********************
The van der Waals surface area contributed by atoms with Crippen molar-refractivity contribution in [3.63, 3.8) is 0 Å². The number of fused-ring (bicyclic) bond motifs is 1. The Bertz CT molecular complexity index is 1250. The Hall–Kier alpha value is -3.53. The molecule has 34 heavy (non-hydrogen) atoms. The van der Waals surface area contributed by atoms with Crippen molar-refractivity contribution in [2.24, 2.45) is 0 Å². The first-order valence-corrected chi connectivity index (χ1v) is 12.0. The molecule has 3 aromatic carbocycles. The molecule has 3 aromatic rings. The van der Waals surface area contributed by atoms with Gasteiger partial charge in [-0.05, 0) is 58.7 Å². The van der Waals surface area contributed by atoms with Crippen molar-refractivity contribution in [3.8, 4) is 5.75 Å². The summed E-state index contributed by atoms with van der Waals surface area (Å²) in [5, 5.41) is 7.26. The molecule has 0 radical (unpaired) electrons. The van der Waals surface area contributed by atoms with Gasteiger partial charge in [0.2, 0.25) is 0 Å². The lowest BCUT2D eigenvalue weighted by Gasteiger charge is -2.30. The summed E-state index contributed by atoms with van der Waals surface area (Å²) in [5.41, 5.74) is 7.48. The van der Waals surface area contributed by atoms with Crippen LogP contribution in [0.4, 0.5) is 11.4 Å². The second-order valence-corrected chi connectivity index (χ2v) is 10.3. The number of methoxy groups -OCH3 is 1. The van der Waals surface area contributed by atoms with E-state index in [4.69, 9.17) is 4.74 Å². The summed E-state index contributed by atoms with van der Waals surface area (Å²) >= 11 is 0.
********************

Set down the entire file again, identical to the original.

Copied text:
The van der Waals surface area contributed by atoms with Crippen molar-refractivity contribution in [3.63, 3.8) is 0 Å². The number of fused-ring (bicyclic) bond motifs is 1. The Bertz CT molecular complexity index is 1250. The Hall–Kier alpha value is -3.53. The molecule has 34 heavy (non-hydrogen) atoms. The van der Waals surface area contributed by atoms with Crippen molar-refractivity contribution in [2.24, 2.45) is 0 Å². The first-order valence-corrected chi connectivity index (χ1v) is 12.0. The molecule has 3 aromatic carbocycles. The molecule has 3 aromatic rings. The van der Waals surface area contributed by atoms with Gasteiger partial charge in [-0.05, 0) is 58.7 Å². The van der Waals surface area contributed by atoms with Crippen molar-refractivity contribution in [3.8, 4) is 5.75 Å². The summed E-state index contributed by atoms with van der Waals surface area (Å²) in [5, 5.41) is 7.26. The molecule has 0 radical (unpaired) electrons. The van der Waals surface area contributed by atoms with Gasteiger partial charge in [0.2, 0.25) is 0 Å². The lowest BCUT2D eigenvalue weighted by Gasteiger charge is -2.30. The summed E-state index contributed by atoms with van der Waals surface area (Å²) in [5.41, 5.74) is 7.48. The van der Waals surface area contributed by atoms with Crippen LogP contribution in [0.4, 0.5) is 11.4 Å². The second-order valence-corrected chi connectivity index (χ2v) is 10.3. The number of methoxy groups -OCH3 is 1. The van der Waals surface area contributed by atoms with E-state index in [4.69, 9.17) is 4.74 Å². The summed E-state index contributed by atoms with van der Waals surface area (Å²) >= 11 is 0.